Thursday, January 05, 2012

Two poets from medieval Spain

The great medieval Jewish poets of Spain are part and parcel of our Jewish heritage; names like Dunash ibn Labrat, Solomon ibn Gabirol, Moses ibn Ezra, Samuel Hanagid and Yehuda Halevi immediately come to mind. However, it comes as no surprise that all of them were men.

What is surprising is that during this period, there were numerous Muslim women whose poetry has been preserved. Although Muslims refer to the Jews as ahl al-kitab or “people of the book,” Muslim women seem to have been more successful in creating lasting poetic works.

It is rather difficult to account for this discrepancy, for it seems odd to imagine that Muslim women in medieval Spain were far more educated than their Jewish counterparts. Arabic became the lingua franca following the Muslim conquest of the country in 711. When Jewish poets began to compose in Arabic and later in Hebrew, were the women entirely excluded? There are very few extant poems written by Jewish women dating to this period. Although only a fraction of all poems from that time have survived, this does not mean more were not written. The poems that are available are of a high quality, but the problem of quantity cannot be ignored.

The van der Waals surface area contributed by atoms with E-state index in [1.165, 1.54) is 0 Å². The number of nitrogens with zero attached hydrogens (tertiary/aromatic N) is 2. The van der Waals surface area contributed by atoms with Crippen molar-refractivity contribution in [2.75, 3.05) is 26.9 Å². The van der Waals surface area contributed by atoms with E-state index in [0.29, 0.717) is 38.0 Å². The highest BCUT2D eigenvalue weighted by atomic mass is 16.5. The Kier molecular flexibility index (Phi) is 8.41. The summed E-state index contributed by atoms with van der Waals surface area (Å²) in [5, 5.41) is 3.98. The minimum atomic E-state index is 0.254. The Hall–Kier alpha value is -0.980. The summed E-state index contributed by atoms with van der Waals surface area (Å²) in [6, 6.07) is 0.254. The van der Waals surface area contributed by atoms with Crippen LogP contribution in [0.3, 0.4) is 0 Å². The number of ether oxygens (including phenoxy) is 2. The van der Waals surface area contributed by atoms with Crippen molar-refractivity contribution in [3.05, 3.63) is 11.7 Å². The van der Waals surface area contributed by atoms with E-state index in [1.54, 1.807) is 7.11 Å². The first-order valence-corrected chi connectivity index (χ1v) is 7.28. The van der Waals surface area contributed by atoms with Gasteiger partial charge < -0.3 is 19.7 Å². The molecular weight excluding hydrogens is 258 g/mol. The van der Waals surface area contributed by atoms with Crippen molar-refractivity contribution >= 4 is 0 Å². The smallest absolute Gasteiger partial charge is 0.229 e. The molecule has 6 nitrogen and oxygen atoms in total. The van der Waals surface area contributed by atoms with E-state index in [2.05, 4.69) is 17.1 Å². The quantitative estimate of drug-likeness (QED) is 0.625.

Click here to read this article from the Jerusalem Post